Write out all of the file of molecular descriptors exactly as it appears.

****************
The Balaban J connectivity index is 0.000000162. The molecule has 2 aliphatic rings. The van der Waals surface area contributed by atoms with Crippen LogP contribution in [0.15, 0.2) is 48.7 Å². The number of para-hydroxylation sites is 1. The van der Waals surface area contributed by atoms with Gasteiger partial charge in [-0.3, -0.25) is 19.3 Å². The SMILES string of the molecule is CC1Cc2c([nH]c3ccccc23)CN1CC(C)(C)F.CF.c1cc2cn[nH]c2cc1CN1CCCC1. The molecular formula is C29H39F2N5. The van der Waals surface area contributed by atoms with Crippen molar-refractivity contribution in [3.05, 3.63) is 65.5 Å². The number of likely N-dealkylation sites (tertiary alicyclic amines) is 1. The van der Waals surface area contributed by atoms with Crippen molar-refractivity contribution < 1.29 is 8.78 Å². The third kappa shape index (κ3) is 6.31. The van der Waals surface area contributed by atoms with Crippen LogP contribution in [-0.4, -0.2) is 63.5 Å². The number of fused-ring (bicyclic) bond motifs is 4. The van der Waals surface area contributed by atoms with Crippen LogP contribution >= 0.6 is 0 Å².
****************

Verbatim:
The Balaban J connectivity index is 0.000000162. The molecule has 2 aliphatic rings. The van der Waals surface area contributed by atoms with Crippen LogP contribution in [0.15, 0.2) is 48.7 Å². The number of para-hydroxylation sites is 1. The van der Waals surface area contributed by atoms with Gasteiger partial charge in [-0.3, -0.25) is 19.3 Å². The SMILES string of the molecule is CC1Cc2c([nH]c3ccccc23)CN1CC(C)(C)F.CF.c1cc2cn[nH]c2cc1CN1CCCC1. The molecular formula is C29H39F2N5. The van der Waals surface area contributed by atoms with Crippen molar-refractivity contribution in [3.05, 3.63) is 65.5 Å². The number of likely N-dealkylation sites (tertiary alicyclic amines) is 1. The van der Waals surface area contributed by atoms with Crippen molar-refractivity contribution < 1.29 is 8.78 Å². The third kappa shape index (κ3) is 6.31. The van der Waals surface area contributed by atoms with Crippen LogP contribution in [-0.4, -0.2) is 63.5 Å². The number of fused-ring (bicyclic) bond motifs is 4. The van der Waals surface area contributed by atoms with Crippen LogP contribution >= 0.6 is 0 Å².